Some Russian Avant-Garde Masterworks In European Museums Are Found to Be Forgeries

German and Austrian museums discover a spate of forgeries.

Artworks in the Russian avant-garde style have long been targeted by forgers. But recent discoveries in three major European museum collections shows just how prevalent these fakes are.

The state collection of North Rhine-Westphalia in Düsseldorf and the Albertina museum in Vienna have both recently found that they’ve been housing forgeries among their holdings. The German Handelsblatt reports that the 1915 Constructivist work Black Rectangle, Red Square, thought to be by Kazimir Malevich and estimated at around $94 million, was actually painted between 1972-75, according to recent scientific research. (Malevich died in 1935.)

To add insult to injury, the painting was even used as the Düsseldorf museum’s logo. It ended up in the museum’s collection in 2014 as part of a donation from a private foundation that also owned some 40 drawings by the Russian Suprematist.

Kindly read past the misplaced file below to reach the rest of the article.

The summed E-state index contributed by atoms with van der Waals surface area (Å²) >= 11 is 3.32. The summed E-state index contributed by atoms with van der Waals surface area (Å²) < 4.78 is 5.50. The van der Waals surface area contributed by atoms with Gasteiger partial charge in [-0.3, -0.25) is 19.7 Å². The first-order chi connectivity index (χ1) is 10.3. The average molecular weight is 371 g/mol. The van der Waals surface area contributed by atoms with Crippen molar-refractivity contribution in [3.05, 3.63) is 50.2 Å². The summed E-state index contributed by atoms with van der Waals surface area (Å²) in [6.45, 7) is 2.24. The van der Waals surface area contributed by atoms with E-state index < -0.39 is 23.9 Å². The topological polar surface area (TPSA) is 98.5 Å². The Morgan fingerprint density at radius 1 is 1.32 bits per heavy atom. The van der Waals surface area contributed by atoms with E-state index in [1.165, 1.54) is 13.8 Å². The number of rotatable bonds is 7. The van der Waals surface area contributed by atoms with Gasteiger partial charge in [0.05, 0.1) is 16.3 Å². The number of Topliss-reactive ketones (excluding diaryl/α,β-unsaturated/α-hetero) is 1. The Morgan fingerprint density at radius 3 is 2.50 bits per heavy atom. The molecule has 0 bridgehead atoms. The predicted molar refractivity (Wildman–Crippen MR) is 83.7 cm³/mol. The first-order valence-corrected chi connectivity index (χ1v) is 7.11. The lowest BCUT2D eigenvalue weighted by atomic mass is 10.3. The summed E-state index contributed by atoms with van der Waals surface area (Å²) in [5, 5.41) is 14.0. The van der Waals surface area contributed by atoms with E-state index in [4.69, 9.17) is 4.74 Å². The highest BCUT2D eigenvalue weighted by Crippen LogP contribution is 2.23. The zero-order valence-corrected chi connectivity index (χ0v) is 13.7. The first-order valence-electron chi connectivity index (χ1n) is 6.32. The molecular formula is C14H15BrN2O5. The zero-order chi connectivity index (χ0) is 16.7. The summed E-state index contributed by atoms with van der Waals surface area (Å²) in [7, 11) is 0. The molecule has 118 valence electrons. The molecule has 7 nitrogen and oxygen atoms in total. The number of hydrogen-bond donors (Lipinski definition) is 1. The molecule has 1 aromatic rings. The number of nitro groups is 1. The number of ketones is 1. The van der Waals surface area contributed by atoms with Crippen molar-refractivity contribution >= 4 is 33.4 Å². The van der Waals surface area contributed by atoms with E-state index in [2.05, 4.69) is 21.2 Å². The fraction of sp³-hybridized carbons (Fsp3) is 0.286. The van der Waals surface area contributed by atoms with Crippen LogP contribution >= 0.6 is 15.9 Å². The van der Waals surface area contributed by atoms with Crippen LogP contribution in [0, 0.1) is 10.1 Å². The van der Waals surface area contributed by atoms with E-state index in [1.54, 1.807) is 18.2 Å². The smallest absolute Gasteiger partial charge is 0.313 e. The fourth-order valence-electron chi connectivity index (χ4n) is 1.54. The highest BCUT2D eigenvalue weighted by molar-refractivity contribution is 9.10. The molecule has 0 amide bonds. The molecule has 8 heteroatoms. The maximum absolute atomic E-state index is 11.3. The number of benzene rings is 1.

The museum was aware of the work’s questionable provenance and ordered tests shortly after the work was donated. But in the summer of 2015, before the results came in, the new acquisition was put on display to substantial fanfare, heightened by a recent $60 million sale of a similar Malevich painting at Sotheby’s.

Two years later, in an announcement published on the museum’s website on Friday, it acknowledged that the results indicate the work is a forgery. It explained that an analysis of the canvas fibers and pigments suggest that the work could not have been painted before 1950, and most likely originated between 1972 and 1975.

The Technical University of Cologne and the University of Kiel conducted the research, and other comparisons were made to an authentic Malevich painting in the US. The results match early public appearances of the artwork, which first turned up in literature and catalogues in 1975.

“As hard as it is, the fake must be acknowledged,” the director of the Kunstsammlung Nordrhein-Westfalen, Susanne Gaensheimer, said in a statement. “The work came to us as a gift from a private collection, and was a generous gift made with best intentions. The result of the appraisals hits us very hard. Unfortunately we also know that forgeries of Malevich’s work are not isolated cases. For this reason, the museum commissioned the two reports under my predecessor Marion Ackermann. It is important to deal with this situation transparently.”


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